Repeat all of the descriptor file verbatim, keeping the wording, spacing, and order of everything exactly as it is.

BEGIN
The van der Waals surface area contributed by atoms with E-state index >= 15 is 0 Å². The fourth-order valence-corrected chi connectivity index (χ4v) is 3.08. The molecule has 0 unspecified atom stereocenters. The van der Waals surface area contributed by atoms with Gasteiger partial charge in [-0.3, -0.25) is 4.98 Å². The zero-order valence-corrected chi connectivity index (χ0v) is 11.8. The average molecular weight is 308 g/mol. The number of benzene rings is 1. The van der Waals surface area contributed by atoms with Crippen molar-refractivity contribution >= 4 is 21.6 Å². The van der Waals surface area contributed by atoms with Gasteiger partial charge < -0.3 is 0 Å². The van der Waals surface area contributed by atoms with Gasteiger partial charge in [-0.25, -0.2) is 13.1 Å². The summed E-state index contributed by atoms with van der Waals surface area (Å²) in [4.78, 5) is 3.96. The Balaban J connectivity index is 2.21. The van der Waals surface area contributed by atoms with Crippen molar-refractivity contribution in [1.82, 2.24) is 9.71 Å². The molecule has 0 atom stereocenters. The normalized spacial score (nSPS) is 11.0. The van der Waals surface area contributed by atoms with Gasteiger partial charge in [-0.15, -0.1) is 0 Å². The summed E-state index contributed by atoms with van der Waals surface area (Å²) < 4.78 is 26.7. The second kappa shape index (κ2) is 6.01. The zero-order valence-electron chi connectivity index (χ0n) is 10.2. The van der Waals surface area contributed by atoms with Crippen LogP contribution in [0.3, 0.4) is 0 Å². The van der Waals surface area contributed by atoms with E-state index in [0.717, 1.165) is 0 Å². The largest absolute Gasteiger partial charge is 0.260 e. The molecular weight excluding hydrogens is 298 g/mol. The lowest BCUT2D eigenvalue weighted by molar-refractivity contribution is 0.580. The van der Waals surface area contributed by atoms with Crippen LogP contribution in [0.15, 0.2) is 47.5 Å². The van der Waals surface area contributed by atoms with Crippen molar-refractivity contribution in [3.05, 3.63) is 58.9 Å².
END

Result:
The van der Waals surface area contributed by atoms with E-state index >= 15 is 0 Å². The fourth-order valence-corrected chi connectivity index (χ4v) is 3.08. The molecule has 0 unspecified atom stereocenters. The van der Waals surface area contributed by atoms with Gasteiger partial charge in [-0.3, -0.25) is 4.98 Å². The zero-order valence-corrected chi connectivity index (χ0v) is 11.8. The average molecular weight is 308 g/mol. The number of benzene rings is 1. The van der Waals surface area contributed by atoms with Crippen molar-refractivity contribution >= 4 is 21.6 Å². The van der Waals surface area contributed by atoms with Gasteiger partial charge < -0.3 is 0 Å². The van der Waals surface area contributed by atoms with Gasteiger partial charge in [-0.25, -0.2) is 13.1 Å². The summed E-state index contributed by atoms with van der Waals surface area (Å²) in [4.78, 5) is 3.96. The Balaban J connectivity index is 2.21. The van der Waals surface area contributed by atoms with Crippen molar-refractivity contribution in [1.82, 2.24) is 9.71 Å². The molecule has 0 atom stereocenters. The normalized spacial score (nSPS) is 11.0. The van der Waals surface area contributed by atoms with Gasteiger partial charge in [-0.15, -0.1) is 0 Å². The summed E-state index contributed by atoms with van der Waals surface area (Å²) < 4.78 is 26.7. The second kappa shape index (κ2) is 6.01. The zero-order valence-electron chi connectivity index (χ0n) is 10.2. The van der Waals surface area contributed by atoms with Crippen LogP contribution in [0.3, 0.4) is 0 Å². The van der Waals surface area contributed by atoms with E-state index in [0.717, 1.165) is 0 Å². The largest absolute Gasteiger partial charge is 0.260 e. The molecular weight excluding hydrogens is 298 g/mol. The lowest BCUT2D eigenvalue weighted by molar-refractivity contribution is 0.580. The van der Waals surface area contributed by atoms with Crippen LogP contribution in [0.15, 0.2) is 47.5 Å². The van der Waals surface area contributed by atoms with Crippen molar-refractivity contribution in [3.05, 3.63) is 58.9 Å².